By Elizabeth Brasington, NACCHO Marketing/ Communications Intern
Last week, Ingham County Health Department was featured as one of the 15 Lead Hazard Reduction Demonstration (LHRD) awardees for our three-part blog series highlighting this impactful grant. Created by the Department of Housing and Urban Development (HUD), this funding aims to support communities to identify and reduce lead-based housing. Lead-prevention efforts in Ingham County, led by the City of Lansing in partnership with the health department are both vital and now progressing, as a direct result of this initiative. Read the full account in our first blog post, here.
Today’s story takes us two-hundred miles south west of Lansing to Cook County, another LHRD grant recipient making great strides in lowering the risk of lead exposure across nine at-risk communities.
Moving Towards Primary Prevention
A little over two-hundred miles south west of Lansing, MI, the Cook County Department of Planning and Development (CCDPD), in partnership with the Cook County Department of Public Health, received a $2,000,000 LHRD grant to address lead exposure in suburban Cook County, IL. Cook County will use these funds to rehab 120 housing units with low- and very low-income family residents. CCDPD had a program to renovate homes until 2010, when it was shut down due to fraud. The need for single family renovations has increased in particular, due to flooding in 2013-14. The county now has a new funding source to assist with low income home flood remediation and prevention.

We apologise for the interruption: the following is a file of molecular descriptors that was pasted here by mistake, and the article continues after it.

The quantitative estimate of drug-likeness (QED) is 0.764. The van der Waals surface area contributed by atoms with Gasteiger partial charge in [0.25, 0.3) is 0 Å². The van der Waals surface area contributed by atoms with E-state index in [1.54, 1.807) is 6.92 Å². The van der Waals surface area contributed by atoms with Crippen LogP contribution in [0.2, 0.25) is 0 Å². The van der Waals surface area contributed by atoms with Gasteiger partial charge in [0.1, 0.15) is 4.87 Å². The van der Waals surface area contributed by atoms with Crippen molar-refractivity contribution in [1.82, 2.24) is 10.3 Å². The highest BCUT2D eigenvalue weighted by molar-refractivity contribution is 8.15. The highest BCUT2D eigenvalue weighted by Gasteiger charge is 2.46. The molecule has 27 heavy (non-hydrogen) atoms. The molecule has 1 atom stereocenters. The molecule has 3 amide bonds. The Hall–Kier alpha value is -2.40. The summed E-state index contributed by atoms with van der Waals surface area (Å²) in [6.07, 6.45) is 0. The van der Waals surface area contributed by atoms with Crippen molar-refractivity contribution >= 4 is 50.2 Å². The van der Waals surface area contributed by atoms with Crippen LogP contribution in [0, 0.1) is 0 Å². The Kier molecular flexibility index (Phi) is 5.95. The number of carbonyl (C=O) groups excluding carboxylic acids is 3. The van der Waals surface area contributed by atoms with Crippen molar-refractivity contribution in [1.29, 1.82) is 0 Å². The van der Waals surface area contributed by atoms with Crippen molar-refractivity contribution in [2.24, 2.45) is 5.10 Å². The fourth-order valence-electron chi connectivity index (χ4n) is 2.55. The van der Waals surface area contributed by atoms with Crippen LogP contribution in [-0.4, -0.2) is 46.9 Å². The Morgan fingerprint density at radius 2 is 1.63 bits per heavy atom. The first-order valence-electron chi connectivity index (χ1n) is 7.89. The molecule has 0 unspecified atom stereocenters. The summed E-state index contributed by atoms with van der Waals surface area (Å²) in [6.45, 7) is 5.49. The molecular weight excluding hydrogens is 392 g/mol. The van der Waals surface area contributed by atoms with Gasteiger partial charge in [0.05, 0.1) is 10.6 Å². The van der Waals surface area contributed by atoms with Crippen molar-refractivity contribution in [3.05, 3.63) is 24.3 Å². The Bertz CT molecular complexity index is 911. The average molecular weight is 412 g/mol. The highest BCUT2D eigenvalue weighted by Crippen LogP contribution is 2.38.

“We understood that we needed to address the lead-based paint in these homes, as we addressed issues around flooding,” said Jane Hornstein, CCDP Deputy Director.
Cook County pursued the HUD grant to help target areas affected by both flooding damage and lead paint. Nine communities were identified with the highest need, including Berwyn, Blue Island, Calumet City, Calumet Park, Cicero, Dalton, Maywood, Riverdale, and Robins.
“The communities selected for this project were identified as risk areas for lead exposure in children ages six and younger,” said Deanna Durica, MPH, Director of Lead Poisoning Prevention and Healthy Homes.
Like Lansing, minority communities are especially impacted by high prevalence of lead poisoning in Cook County. Neighborhood Housing Service of Chicago (NHS) and the North West Housing Partnership (NWHP) will partner with CCDPD to collect and vet applications from homeowners, as well as check if homeowners made previous insurance claims.
“Our partnering agencies have construction managers on their staff, who will visit homes with a lead-risk assessor to create a scope of work,” Hornstein said. “They will also support homeowners with making the best decision by presenting them with multiple contractor bid options and guidance.”
Once selected, the contractor will then perform the remediation work, with oversight by NHS and NWHP. Once complete NHS and NWHP will process the billing through the County.
Similar to Ingham County, Cook County is thrilled for this much needed opportunity to address the health and future of their community by taking a more preemptive approach and reducing the risk for future generations.
“The national childhood lead prevention model has always been to wait until the child is exposed and then take action,” Durica said. “This movement towards prevention rather than reaction is so exciting for population health.”
Tune in next week for the third and final part of this blog series highlighting Albany, New York. The city is also an LHRD grantee that is receiving critical support from their local health departments to conduct outreach, health education, and remediation work preventing lead exposure. Learn more about the HUD LHRD grant program here.